Friday, September 23, 2016


Directed By: Scott Coffey 
Written By: Andrew Cochran 
Cinematography By: James Laxton 
Editor: David Heinz & Gina Hirsch 

Cast: Emma Roberts, John Cusack, Evan Peters, Cloris Leachman, Shannon Woodward, Scott Coffey

Amy, a naive college graduate who believes she's destined to be a great poet, begrudgingly accepts a job at a sex shop while she pursues a mentorship with reclusive writer Rat Billings.

This seems like a pretty vanilla story, that seems to aspire to be groundbreaking in it's own way. It feels like a film that most people associate with an independent or sundance type film. Only without any real insight. As this comes off as commercially quirky. As it feels quirky only for quirkiness sake. That reveals the obvious which seems to be the moral of the story.

That you can't necessarily be a good writer only based on ideas of grandeur it because you feel it. You also need to have experience.

Emma Roberts is charming as a spoiled wanna be poet. Who comes to work in a sex shop out of necessity after her parents cut her off financially. Appalled at first she eventually becomes friends with her co-workers who she insults at first but they come to love her. Her cross-gendered co-worker becomes her particular rock and best friend. As she tries to grow out of her pampered suburban existence.

Emma Roberts is actually perfect In this role. As before she has played bitchy snobs, who have an air of arrogance but are also a high level of pretension and entitlement. Here her character has the same but realizes at certain points how naive and sheltered she is and seems at heart to be a decent person. Just really uninformed. Throughout the film she learns to grow. As the film seems to mirror the direction she might be taking her career

The film is often too sweet for it's own food. As it never truly becomes engaging as you have seen most of it before. So that it offers. I real reason why you should care about her or any of the other characters and their situations. As the film offers no kind of identity or spirit of it's own. It would be one thing if it was supposed to be low key and make a point. But that point never really comes.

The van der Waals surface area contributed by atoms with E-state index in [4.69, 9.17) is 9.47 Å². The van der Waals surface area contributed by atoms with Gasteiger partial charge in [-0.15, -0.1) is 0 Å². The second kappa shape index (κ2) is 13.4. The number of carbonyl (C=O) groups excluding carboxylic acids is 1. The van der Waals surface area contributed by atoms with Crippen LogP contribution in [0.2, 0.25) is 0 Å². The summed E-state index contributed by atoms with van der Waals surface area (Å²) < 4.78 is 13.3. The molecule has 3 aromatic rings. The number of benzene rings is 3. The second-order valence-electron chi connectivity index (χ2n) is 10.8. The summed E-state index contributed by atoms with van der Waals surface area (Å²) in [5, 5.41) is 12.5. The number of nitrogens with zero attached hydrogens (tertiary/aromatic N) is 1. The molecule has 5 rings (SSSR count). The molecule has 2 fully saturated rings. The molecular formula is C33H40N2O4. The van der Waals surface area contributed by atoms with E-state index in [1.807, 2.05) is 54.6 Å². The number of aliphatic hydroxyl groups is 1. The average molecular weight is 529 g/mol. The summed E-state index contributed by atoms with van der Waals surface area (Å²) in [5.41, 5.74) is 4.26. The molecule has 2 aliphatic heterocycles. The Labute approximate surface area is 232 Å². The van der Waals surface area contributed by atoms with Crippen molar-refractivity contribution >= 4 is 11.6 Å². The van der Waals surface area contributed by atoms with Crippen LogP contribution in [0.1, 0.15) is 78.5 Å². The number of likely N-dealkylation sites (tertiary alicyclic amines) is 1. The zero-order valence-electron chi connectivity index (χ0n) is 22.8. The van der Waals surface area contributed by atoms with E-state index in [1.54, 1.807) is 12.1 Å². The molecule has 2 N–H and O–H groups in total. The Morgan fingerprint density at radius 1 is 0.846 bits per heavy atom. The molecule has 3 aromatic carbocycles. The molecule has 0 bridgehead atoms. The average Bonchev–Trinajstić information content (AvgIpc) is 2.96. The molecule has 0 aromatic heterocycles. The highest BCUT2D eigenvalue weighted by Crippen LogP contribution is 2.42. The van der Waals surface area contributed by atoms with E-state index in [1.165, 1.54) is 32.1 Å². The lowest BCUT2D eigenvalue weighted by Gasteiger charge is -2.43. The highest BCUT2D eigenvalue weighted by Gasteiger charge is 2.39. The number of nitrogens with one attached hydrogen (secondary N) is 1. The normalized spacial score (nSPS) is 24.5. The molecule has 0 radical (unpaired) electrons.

Even John Cusack's character the once great rebellious poet doesn't really add anything to the film, nor his character. Who seems to follow the cliche of most writing mentors in films. Being an alcoholic, misanthropic, womanizing jerk. Who by the end might have taught their student something about themselves that paves the road for them to be a good writer.

Though other then Roberts, John Cusack seems to be the best thing in the film as he increasingly looks uncomfortable, but at least puts energy into his role. That he easily could have sleepwalked through.

As one watches the film, you can't Keep from wondering how and why this film got made. Is it supposed to be a hard edged teen/youth film about the confusing time after college and Into full adulthood?

Especially as it ends like a Cinderella story. Gaining all that she drama of in a different way. Right after checking off a few new experiences.

When it comes to this film, like the main character it feels like a spoiled girls coming of age. Learning the rules of life. Only in the most quirkiest way possible. Mistaking whimsy for depth, that flirts with darkness, but is pretty clean and tame.

This is like a young adult movie that is too dirty as far as language for them to be allowed to watch. Though it seems like they would be the ones who would really champion and maybe more thin the film revelatory then an adult who would no doubt roll their eyes through most of the film. 


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